>>> 2b) The presence of read-only KeyAttributes
>>> 2c) Optionally, the 'well-known names' of these attributes, along
>>> with their possible values
>>> Such an effort would be complementary to the Web Crypto API, but not
>>> an essential part of it for implementers. That seems to highlight your
>>> remarks as an "optional" piece.
>>> I would rather the spec, to the degree possible, focus entirely on the
>>> mandatory parts that MUST be implemented by conforming user agents.
>>> That is, this is how the interfaces MUST behave and this is what MUST
>>> be exposed, and to the best degree possible, avoid any MAY language.
>> I appreciate the desire to maximize the normative mandatory capabilities and minimize the normative optional capabilities. But there are inevitably going to be normative optional capabilities (as you say, "UAs MAY implement X like this…" means either you don't implement it or you implement exactly what is specified.).
>> There may be advantage in editorially separating the normative mandatory from the normative optional. Maybe separate documents, maybe a separate section in our one document. Normative mandatory parts will likely be implemented first. This is something we should discuss with the group. But it's unrealistic that the normative optional set is empty.
>> I'm perfectly happy to propose text as you describe above for the normative optional part, but it should be part of our activity here, not outside the W3C.
> I would have to defer to the chairs on this, but I would think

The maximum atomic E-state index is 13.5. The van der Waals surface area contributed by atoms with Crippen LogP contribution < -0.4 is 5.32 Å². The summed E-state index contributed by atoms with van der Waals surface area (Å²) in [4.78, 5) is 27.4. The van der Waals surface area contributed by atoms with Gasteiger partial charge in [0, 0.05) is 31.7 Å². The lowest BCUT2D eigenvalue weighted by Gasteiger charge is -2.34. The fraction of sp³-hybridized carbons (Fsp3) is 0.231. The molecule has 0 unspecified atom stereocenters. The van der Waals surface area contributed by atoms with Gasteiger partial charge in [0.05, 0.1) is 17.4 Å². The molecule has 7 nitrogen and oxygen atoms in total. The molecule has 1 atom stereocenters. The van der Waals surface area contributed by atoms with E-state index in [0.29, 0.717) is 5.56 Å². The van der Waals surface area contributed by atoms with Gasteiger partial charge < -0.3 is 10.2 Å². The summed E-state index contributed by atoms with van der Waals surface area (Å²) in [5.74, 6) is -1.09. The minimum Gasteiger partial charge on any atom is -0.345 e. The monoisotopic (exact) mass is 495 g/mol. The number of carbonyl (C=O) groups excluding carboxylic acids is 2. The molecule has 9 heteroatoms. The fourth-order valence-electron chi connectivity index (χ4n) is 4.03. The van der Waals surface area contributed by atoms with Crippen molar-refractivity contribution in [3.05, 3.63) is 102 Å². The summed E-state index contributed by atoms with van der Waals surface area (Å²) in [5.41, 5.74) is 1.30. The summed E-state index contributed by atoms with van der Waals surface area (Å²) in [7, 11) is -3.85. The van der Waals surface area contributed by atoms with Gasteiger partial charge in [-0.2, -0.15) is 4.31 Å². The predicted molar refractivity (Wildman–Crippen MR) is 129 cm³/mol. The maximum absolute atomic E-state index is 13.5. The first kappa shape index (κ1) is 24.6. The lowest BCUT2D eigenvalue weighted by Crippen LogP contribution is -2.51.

> specifying such an attribute may or may not be within the scope of our
> work, and thus would likely need consensus about being a use case that
> this group would want to adopt and support.
> If I understand your response correctly, we've identified and agreed
> that pre-provisioned key attributes would offer sufficient flexibility
> for your immediate needs. You now wish to have this WG, as part of its
> work product, specify the exact format of these attributes, for the
> subset of user agents that support pre-provisioned keys of this
> particular nature (stored in secure elements, device storage, etc),
> either as part of the primary specification or as an additional work
> product of this group. Is this correct?
> Such work naturally has profound privacy implications, since
> supporting such a scheme implies the ability to track individual
> secure elements or devices for which the user may not be aware of nor
> have explicitly granted access to. This privacy requirements would
> need to be carefully considered and documented.
> Considering that the working group has not yet even begun to broach
> the topics found in our Secondary API functionality, I could not
> support such work, especially not under the timelines set forth by our
> charter. At best, I would support the documentation of this need in
> the supplementary Web Cryptography Use-Cases and Requirements
> document, and as a possible topic for future WG activity following the
> advancement to CR/PR of the primary API.

Received on Monday, 27 August 2012 17:40:51 UTC